CEIV Pharma Certification
Fraport first company worldwide to be certified by IATA for apron transportation of time-critical and temperature-sensitive pharmaceuticals – Award ceremony held at IATA Ground Handling Conference in Doha
FRA/ln – Fraport AG, the owner and operator of Frankfurt Airport (FRA), has received the CEIV Pharma certification from the International Air Transport Association (IATA) for ramp handling of pharmaceuticals. Hence, FRA is the largest airport worldwide to have received this certification for the entire handling chain of pharmaceutical products. The CEIV (Center of Excellence for Independent Validators in Pharmaceutical Logistics) certificate is awarded for reliable transport of time-critical and temperature-sensitive products. The global CEIV standard was developed by IATA with the aim of supporting airlines, handling companies and forwarding agents to comply with internationally recognized rules and norms for the handling of pharmaceutical products.
Martin Bien, Senior Executive Vice President of Ground Services at Fraport AG, received the accolade at the IATA Ground Handling Conference in Doha. During the ceremony, Bien said: “With the CEIV Pharma certification from IATA, Frankfurt Airport is one of the largest pharmaceutical hubs in the world to offer a fully certified ground handling process – now with ramp handling also included.”
More than 100,000 metric tons of vaccines, drugs, medicines and other pharmaceutical products were handled at Frankfurt Airport in 2017. The health and wellbeing of many people depends on first-class handling of these sensitive items. Consequently, the standards for this logistical challenge are very high. Meeting them requires quality management, training of all parties involved in the process, and an infrastructure that enables product-specific handling and storage.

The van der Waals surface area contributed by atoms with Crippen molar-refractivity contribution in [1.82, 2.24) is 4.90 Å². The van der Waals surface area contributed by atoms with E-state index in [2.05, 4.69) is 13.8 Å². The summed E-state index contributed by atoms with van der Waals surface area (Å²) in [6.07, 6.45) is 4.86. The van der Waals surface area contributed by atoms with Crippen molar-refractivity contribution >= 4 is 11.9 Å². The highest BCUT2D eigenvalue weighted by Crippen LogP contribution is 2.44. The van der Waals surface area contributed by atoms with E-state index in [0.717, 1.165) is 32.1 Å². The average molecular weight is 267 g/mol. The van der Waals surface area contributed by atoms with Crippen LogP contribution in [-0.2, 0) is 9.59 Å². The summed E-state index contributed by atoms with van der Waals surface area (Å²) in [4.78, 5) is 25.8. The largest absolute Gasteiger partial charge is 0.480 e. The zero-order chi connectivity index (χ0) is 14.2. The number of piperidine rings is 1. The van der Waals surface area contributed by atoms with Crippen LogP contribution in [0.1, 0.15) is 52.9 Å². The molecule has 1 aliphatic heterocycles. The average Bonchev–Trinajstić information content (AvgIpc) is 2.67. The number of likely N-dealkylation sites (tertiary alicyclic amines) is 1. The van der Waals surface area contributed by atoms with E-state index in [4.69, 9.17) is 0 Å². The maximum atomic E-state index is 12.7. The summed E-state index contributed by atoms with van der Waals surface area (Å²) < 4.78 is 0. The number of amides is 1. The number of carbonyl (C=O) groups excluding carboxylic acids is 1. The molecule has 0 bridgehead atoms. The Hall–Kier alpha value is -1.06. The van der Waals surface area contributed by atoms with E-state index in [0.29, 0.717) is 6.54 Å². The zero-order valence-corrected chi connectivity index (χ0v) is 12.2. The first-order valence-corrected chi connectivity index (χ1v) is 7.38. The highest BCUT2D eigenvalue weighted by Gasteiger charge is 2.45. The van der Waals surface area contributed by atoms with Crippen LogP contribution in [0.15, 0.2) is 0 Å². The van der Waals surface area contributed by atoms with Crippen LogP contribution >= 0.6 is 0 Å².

Fraport AG’s ramp handling division has been operating a transporter vehicle for temperature-controlled shipments for over 20 years. Now, it is the first ground equipment in the world to be covered by the CEIV certification. The special vehicle allows transportation of main and lower-deck units in a range from -30 to +30 degrees Celsius with pinpoint precision. Moreover, the transporter is equipped with an electronic temperature monitoring system and tracking options.
“We see pharmaceutical transportation as a growth market for the future,” added Martin Bien. “Receiving IATA’s CEIV certification underscores that Fraport has the requisite infrastructure and the necessary expertise to accommodate this growth. We are well prepared for future requirements of the pharmaceutical industry and forwarding companies.”
The Future Begins Now: The Transparent Vehicle Fleet
Fraport introduces TWS, a new telemetry data-optimized maintenance control system